Thursday, March 1, 2012

Branding - no, not moo cows

Your "brand" is what makes you stand out.
As I mentioned in my previous post, I'm an author as well as a jewelry maker. My publisher provides professional assistance through informative webinars, and I've found that some of this information can also apply to the business of selling handmade jewelry. With permission from Jenny Bullough, manager of digital content at Harlequin Enterprises (the parent company of my publisher, Carina Press), here's some information about personal brand -- rewritten to apply to jewelry selling, with additional information based on my own experience and the input of the Gem Gypsy and the Triangle Jewelry Makers.

Your brand is your public presence, the professional, creative you that is facing the world. It's a combination of your personality, logo, style, and reputation.

I was skeptical when first confronted with the concept of branding myself. It sounded like corporate advertising buzzword BS. But if you are a handmade jewelry seller, you are not just selling jewelry, you really are selling yourself -- your skills, quality, and passion.

People have ample opportunity to buy jewelry from department stores, gift shops, friends, family, Etsy, flea markets and craft shows, right? So, how do you stand out? That's where your "brand" is important. Or to put it another way...


I'm not suggesting you be something you aren't. In fact, the more honest and authentic you are -- with your customers and yourself -- the better.

Here are a few things you can do to get started building your brand.

Offer a quality product

This should be a no-brainer. Constantly strive to improve your jewelry-making skills. Offer dependable, consistent quality and customer service. This will build your positive reputation.

Develop your own unique vision

When you started making jewelry, you were probably taking lessons, using kits, following YouTube tutorials, using magazine instructions and copying someone else's style. When you grow as an artist and begin selling your work, you'll be developing a style all your own -- you'll have to, or it's copyright infringement.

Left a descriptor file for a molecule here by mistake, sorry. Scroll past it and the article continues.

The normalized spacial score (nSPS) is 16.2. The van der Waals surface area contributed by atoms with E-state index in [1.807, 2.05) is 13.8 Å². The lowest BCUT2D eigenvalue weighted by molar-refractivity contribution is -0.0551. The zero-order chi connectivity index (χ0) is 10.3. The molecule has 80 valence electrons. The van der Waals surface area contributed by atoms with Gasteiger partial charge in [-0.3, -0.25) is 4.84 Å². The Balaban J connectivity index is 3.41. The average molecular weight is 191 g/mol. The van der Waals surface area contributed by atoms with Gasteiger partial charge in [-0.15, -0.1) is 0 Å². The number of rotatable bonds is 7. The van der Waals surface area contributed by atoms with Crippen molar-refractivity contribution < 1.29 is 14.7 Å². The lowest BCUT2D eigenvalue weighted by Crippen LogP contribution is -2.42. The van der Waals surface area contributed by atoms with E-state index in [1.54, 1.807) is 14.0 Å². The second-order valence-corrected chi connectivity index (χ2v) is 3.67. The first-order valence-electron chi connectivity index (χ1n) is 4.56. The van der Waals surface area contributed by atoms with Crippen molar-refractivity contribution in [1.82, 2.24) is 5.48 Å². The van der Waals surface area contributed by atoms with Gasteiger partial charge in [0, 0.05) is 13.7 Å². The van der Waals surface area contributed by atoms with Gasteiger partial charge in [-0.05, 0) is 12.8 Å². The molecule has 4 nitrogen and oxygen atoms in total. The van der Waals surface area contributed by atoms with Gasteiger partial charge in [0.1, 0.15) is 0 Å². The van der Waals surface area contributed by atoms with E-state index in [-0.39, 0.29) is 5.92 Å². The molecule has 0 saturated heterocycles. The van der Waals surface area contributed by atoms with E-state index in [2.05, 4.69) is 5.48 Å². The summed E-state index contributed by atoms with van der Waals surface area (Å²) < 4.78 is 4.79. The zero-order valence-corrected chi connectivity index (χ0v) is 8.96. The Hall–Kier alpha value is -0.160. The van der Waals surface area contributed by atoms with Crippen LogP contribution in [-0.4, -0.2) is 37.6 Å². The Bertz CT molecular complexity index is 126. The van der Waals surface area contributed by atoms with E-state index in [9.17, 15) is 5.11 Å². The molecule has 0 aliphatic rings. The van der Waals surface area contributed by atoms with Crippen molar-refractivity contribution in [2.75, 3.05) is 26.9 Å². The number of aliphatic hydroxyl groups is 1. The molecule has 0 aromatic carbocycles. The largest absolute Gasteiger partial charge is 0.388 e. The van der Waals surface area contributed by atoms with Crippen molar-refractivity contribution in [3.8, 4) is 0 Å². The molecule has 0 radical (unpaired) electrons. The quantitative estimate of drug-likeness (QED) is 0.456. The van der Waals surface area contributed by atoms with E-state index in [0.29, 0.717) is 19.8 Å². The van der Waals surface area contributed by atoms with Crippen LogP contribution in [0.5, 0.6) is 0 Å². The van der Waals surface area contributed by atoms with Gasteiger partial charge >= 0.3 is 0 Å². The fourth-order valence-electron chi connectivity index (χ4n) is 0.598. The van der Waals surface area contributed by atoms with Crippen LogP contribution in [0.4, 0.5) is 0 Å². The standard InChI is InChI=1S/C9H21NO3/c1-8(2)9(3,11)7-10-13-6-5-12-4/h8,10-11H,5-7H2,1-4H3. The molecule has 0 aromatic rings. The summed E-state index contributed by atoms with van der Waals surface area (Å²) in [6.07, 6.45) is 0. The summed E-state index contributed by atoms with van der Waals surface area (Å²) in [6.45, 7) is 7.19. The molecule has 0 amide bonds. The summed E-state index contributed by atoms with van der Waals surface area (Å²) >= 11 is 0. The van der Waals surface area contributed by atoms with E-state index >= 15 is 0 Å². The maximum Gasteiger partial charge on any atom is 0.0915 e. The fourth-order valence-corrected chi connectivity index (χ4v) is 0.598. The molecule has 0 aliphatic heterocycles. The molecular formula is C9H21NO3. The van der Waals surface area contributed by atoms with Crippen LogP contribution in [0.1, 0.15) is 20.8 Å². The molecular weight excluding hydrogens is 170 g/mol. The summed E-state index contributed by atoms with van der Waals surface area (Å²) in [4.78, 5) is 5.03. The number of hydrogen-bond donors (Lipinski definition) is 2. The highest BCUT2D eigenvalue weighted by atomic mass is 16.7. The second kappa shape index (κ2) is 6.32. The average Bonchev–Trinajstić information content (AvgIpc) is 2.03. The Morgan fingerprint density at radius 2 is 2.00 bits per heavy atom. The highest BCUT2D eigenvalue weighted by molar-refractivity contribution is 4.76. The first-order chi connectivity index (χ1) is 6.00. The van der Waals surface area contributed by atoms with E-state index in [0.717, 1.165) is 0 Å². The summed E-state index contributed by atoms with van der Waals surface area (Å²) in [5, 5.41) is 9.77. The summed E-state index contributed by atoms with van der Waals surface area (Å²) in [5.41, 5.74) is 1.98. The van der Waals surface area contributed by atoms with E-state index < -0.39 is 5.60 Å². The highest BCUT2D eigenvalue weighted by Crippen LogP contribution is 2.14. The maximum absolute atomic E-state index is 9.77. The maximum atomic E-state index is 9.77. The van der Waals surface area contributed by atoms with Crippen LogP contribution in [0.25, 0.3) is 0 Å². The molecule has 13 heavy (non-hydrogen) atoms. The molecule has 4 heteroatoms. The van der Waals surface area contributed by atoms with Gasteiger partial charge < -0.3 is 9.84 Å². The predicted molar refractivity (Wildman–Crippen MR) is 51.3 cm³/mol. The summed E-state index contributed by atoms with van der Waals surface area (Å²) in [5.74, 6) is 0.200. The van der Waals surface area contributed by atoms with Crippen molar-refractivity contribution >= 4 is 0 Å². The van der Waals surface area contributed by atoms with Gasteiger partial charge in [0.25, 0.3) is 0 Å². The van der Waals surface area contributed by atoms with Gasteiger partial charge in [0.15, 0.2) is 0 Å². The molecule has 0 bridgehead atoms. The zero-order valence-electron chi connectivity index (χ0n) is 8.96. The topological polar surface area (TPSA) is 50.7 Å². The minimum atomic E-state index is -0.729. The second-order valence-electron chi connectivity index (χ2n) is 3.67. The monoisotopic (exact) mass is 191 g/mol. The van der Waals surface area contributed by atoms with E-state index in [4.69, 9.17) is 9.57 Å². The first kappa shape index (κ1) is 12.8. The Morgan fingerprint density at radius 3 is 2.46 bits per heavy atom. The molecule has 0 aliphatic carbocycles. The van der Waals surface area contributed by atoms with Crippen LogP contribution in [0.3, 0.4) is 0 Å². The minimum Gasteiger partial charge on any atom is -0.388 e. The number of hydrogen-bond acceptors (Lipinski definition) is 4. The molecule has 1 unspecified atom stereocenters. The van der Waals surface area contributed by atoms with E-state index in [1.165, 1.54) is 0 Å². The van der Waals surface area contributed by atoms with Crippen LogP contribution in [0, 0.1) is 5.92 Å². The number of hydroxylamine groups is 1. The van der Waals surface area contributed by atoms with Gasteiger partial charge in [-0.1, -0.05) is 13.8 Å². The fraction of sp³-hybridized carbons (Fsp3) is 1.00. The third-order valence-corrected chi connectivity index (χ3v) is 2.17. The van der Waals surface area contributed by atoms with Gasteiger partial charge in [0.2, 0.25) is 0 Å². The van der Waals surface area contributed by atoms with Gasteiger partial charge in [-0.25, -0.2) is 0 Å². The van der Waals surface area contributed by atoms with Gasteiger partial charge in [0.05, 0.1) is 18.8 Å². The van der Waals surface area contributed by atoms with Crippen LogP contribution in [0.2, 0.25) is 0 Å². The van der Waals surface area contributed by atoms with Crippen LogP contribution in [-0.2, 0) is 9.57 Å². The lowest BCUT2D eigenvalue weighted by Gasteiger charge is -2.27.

You may not do it on purpose, but you probably already have a style of your own (or one emerging). As the founder of a jewelry artists group, I've had the opportunity to see the work of many jewelry makers, of all skill levels. Every single one of them has a different style. Show me a piece of jewelry from someone in our group, and I'll tell you who made it, based on the materials, the subject matter, and the way it's put together.

No one else can be you. You have your own unique experiences, preferences, abilities, interests, and those should come through your work. This is what sets you apart from everyone else. It's why customers will choose to shop with you, and it's what they will expect when they return.

Choose a focus

You might be in the early stages of developing your style, experimenting with several different materials, and that's fine. But if you are selling your work, you should have some consistency. No artist wants to be limited, and it is okay to evolve and change. But if people are buying what you do, that means they want you to continue doing it -- and they will come back to you expecting more of the same.